Searching high and low for the right moulding look? Whether dramatic or demure, crown moulding, baseboards and beyond are a key detail for giving a room that subtle polish which can elevate it from "done" to "designed." Whether you have cherished trim to show off or are thinking of adding some personality to your home, I've got five looks for you to consider, from classic to breaking-the-mould.
But first, some essential moulding terms...
Crown moulding is any moulding covering the joint between walls and the ceiling, whether it is elaborate and ornate or simple and sleek. This creates a luxurious look, making it well worth the investment if you can spare the budget.
Chair rail moulding is a moulding strip running across the lower-middle of a wall, usually about 36" high depending on ceiling height and style (or capping wainscotting). This look is less common in contemporary homes, and can visually chop the room in half, reducing the apparent height.
Panel moulding, a.k.a. picture frame moulding, is typically thin moulding applied on the wall (or ceiling) decoratively as either a strip above the base or below the crown, or in square or rectangular formations frequently in a neoclassical style. Can be simulated with wallpaper for a fun twist.
Baseboard moulding is moulding covering the joint between walls and the floor, often used to neatly cover the edges of a flooring material (and usually plainer than other mouldings). Often capped with a quarter-round strip (flat on two sides) on the top and/or front-base to help it seam with the floor and wall perfectly. Tall baseboards are a strong trend. I recommend going a bold nine inches high for a European flair.
Door and window casing is often a continuation of the baseboard, and helps cover where jambs and walls meet while also framing views elegantly.
Architraves are an elegant term for the special capping strips sometimes used across the tops of doors for a more formal look, which can also visually heighten door openings.
Rich Moulding on Any Budget:
-Want the look of elaborate crown moulding without the price of a complete overhaul? Consider expanding your existing moulding by building up the look with additional strips added at the top or base.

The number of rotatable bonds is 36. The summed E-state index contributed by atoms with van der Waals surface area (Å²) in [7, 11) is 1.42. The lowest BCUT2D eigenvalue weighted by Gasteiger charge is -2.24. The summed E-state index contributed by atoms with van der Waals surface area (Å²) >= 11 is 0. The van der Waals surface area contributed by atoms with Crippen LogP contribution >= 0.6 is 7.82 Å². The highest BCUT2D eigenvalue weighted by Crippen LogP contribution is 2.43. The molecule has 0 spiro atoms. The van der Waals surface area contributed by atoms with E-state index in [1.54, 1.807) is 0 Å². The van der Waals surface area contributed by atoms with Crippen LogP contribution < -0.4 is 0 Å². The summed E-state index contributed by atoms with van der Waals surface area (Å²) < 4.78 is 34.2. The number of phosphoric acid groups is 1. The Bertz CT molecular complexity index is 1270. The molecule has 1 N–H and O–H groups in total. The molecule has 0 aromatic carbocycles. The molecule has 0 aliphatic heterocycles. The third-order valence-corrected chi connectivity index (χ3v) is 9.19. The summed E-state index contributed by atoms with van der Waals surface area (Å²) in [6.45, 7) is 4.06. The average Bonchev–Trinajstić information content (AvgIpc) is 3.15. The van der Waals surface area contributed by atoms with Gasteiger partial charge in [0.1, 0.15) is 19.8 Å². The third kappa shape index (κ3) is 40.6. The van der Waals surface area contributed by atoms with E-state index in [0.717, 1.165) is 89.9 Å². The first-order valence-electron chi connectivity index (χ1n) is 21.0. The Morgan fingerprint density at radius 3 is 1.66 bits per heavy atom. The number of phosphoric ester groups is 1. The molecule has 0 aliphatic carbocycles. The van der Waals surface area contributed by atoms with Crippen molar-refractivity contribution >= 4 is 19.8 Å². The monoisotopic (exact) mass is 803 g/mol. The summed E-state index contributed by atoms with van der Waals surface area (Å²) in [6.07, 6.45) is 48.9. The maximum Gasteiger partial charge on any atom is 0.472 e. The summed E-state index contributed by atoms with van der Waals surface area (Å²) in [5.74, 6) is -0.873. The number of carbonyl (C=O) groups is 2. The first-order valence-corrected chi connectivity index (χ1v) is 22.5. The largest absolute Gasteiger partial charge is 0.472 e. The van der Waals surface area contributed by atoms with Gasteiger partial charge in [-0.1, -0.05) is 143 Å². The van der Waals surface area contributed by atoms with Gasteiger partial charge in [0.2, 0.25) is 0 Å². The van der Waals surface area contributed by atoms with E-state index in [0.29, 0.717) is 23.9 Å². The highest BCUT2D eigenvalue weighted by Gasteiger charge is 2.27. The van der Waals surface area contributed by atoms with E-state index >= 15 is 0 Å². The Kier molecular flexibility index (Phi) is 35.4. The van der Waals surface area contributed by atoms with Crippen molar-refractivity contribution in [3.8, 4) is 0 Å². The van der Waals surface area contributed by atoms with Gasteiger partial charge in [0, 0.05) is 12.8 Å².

-This works well for both crown moulding and baseboards -- in fact, the two will look best when kept in proportion, so when expanding one it's best to add to the other as well for visual balance.
-Simply add thin strips of moulding (for the easiest approach use a strip of quarter-round or half-round) painted out to match, to create some extra depth and curvature.
-Alternately, add a strip of moulding below the line of crown moulding (or above baseboard) and paint out the plain wall between in the same colour to create the appearance of a deep continuous moulding.
-All white trim is a popular choice for many practical and stylistic reasons. Trim, especially when carved into fancy patterns, is often made of lower-grade materials like MDF that are easy to cut and apply but not presentable without a paint finish.
-White trim has the advantage of contrasting the pale undertones of neutral walls (such as off-white creams, taupes, and greys), for a clean and fresh feeling that suits anything from plain moulding to elaborate patterns.
-White trim also works well in spaces with a lot of wood tones, to avoid adding an additional wood which may conflict.
Try: Benjamin Moore OC-65 Chantilly Lace
-A painted neutral trim, with a hint of colour (such as a pale blue-green grey) lends a historic, sophisticated appeal with a touch of formality, dressing up a space and typically suiting a moderately elaborate moulding.
-Moulding in a darker shade can work especially well with a matching ceiling, especially in a high-ceilinged space or anywhere you want to visually lower the room for a sense of greater intimacy
Try: Benjamin Moore's HC-144 Palladian Blue
-Eye-catching moulding is a rarity in newer built homes, so if you have invested in an upgrade (or are lucky enough to enjoy heritage trim in an older home), consider showing it off by using paint in a subtly higher gloss than the surrounding walls.
-I often use a matte paint finish on walls and ceilings (for a more contemporary designer look than standard eggshell) and apply the same colour to trim in a satin finish for a slight hint of sheen that makes the curvatures of moulding pop.
Try: Benjamin Moore's OC-23 Classic Gray
-Rich wood mouldings are a traditional classic which can also suit a more contemporary space, providing a strong anchor to architectural features like doors and windows.
-Wood can usually coordinate well between multiple varieties, so you can feel free to use a lighter tone for the flooring with a dark accent for the trim (or even vice versa), but if you're unsure, matching the two finishes will always work.
Try: A dark espresso stain to obscure (but not erase) the grain, for a look that's organic but not overwhelming.
-For those who demand a high fashion look, painted trim in a bright or bold shade makes a can't miss statement which brings life and energy to a room in a unique way. Black trim frames rooms like an art piece (and brings out the rich essence of dark floors), while a bright, colourful shade can create an exotic appeal with plenty of personality.
-Again, consider matching bold trim to a bold ceiling for a high-drama statement, or alternately use a bold shade on windows or doors, leaving the ceiling trim and baseboards white for a more moderate scheme.
Try: Benjamin Moore's 2118-10 Universal Black, or 2086-30 Rosy Blush
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